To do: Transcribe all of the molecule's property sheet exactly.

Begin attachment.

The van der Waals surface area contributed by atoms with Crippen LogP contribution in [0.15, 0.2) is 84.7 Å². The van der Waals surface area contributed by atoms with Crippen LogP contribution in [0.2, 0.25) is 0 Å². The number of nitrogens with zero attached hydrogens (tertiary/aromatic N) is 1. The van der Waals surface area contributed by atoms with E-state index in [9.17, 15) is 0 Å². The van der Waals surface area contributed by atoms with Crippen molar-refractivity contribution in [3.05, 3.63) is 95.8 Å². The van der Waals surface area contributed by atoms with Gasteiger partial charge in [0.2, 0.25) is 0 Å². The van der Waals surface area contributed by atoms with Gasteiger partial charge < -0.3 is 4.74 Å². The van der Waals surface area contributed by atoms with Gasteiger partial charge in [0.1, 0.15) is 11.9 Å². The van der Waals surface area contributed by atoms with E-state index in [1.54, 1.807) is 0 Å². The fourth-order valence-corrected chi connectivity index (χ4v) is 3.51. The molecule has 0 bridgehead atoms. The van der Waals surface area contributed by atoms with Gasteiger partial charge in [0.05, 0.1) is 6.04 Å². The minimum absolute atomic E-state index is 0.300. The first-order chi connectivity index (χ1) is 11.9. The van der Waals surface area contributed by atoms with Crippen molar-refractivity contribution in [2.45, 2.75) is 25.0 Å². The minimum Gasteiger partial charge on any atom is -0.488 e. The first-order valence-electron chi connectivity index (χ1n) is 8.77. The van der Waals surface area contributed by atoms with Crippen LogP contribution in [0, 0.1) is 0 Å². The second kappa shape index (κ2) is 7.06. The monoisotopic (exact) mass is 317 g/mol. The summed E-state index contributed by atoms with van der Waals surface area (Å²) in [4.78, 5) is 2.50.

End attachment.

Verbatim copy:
The van der Waals surface area contributed by atoms with Crippen LogP contribution in [0.15, 0.2) is 84.7 Å². The van der Waals surface area contributed by atoms with Crippen LogP contribution in [0.2, 0.25) is 0 Å². The number of nitrogens with zero attached hydrogens (tertiary/aromatic N) is 1. The van der Waals surface area contributed by atoms with E-state index in [9.17, 15) is 0 Å². The van der Waals surface area contributed by atoms with Crippen molar-refractivity contribution in [3.05, 3.63) is 95.8 Å². The van der Waals surface area contributed by atoms with Gasteiger partial charge in [0.2, 0.25) is 0 Å². The van der Waals surface area contributed by atoms with Gasteiger partial charge < -0.3 is 4.74 Å². The van der Waals surface area contributed by atoms with Gasteiger partial charge in [0.1, 0.15) is 11.9 Å². The van der Waals surface area contributed by atoms with E-state index in [1.54, 1.807) is 0 Å². The fourth-order valence-corrected chi connectivity index (χ4v) is 3.51. The molecule has 0 bridgehead atoms. The van der Waals surface area contributed by atoms with Gasteiger partial charge in [0.05, 0.1) is 6.04 Å². The minimum absolute atomic E-state index is 0.300. The first-order chi connectivity index (χ1) is 11.9. The van der Waals surface area contributed by atoms with Crippen molar-refractivity contribution in [2.45, 2.75) is 25.0 Å². The minimum Gasteiger partial charge on any atom is -0.488 e. The first-order valence-electron chi connectivity index (χ1n) is 8.77. The van der Waals surface area contributed by atoms with Crippen LogP contribution in [0, 0.1) is 0 Å². The second kappa shape index (κ2) is 7.06. The monoisotopic (exact) mass is 317 g/mol. The summed E-state index contributed by atoms with van der Waals surface area (Å²) in [4.78, 5) is 2.50.